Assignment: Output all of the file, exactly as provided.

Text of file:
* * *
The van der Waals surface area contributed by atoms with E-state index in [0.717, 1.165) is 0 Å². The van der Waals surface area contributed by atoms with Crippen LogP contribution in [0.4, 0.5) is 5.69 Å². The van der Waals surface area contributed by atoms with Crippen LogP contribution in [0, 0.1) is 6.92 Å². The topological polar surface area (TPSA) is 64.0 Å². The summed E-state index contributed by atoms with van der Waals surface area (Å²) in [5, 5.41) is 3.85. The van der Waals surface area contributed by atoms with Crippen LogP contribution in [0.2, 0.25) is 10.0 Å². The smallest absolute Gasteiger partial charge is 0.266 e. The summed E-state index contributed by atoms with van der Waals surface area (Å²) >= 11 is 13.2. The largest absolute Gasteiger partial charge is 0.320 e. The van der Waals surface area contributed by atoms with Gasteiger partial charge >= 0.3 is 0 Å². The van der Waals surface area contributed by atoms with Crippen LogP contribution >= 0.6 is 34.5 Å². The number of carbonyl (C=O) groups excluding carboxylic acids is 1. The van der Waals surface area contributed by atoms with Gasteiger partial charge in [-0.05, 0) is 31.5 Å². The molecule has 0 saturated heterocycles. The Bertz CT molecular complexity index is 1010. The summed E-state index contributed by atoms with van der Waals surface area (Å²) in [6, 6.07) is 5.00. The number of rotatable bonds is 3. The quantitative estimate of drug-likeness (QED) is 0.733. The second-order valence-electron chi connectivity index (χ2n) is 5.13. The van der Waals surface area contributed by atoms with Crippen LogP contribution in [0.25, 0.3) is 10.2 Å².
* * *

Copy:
The van der Waals surface area contributed by atoms with E-state index in [0.717, 1.165) is 0 Å². The van der Waals surface area contributed by atoms with Crippen LogP contribution in [0.4, 0.5) is 5.69 Å². The van der Waals surface area contributed by atoms with Crippen LogP contribution in [0, 0.1) is 6.92 Å². The topological polar surface area (TPSA) is 64.0 Å². The summed E-state index contributed by atoms with van der Waals surface area (Å²) in [5, 5.41) is 3.85. The van der Waals surface area contributed by atoms with Crippen LogP contribution in [0.2, 0.25) is 10.0 Å². The smallest absolute Gasteiger partial charge is 0.266 e. The summed E-state index contributed by atoms with van der Waals surface area (Å²) >= 11 is 13.2. The largest absolute Gasteiger partial charge is 0.320 e. The van der Waals surface area contributed by atoms with Gasteiger partial charge >= 0.3 is 0 Å². The van der Waals surface area contributed by atoms with Crippen LogP contribution >= 0.6 is 34.5 Å². The number of carbonyl (C=O) groups excluding carboxylic acids is 1. The van der Waals surface area contributed by atoms with Gasteiger partial charge in [-0.05, 0) is 31.5 Å². The molecule has 0 saturated heterocycles. The Bertz CT molecular complexity index is 1010. The summed E-state index contributed by atoms with van der Waals surface area (Å²) in [6, 6.07) is 5.00. The number of rotatable bonds is 3. The quantitative estimate of drug-likeness (QED) is 0.733. The second-order valence-electron chi connectivity index (χ2n) is 5.13. The van der Waals surface area contributed by atoms with Crippen LogP contribution in [0.25, 0.3) is 10.2 Å².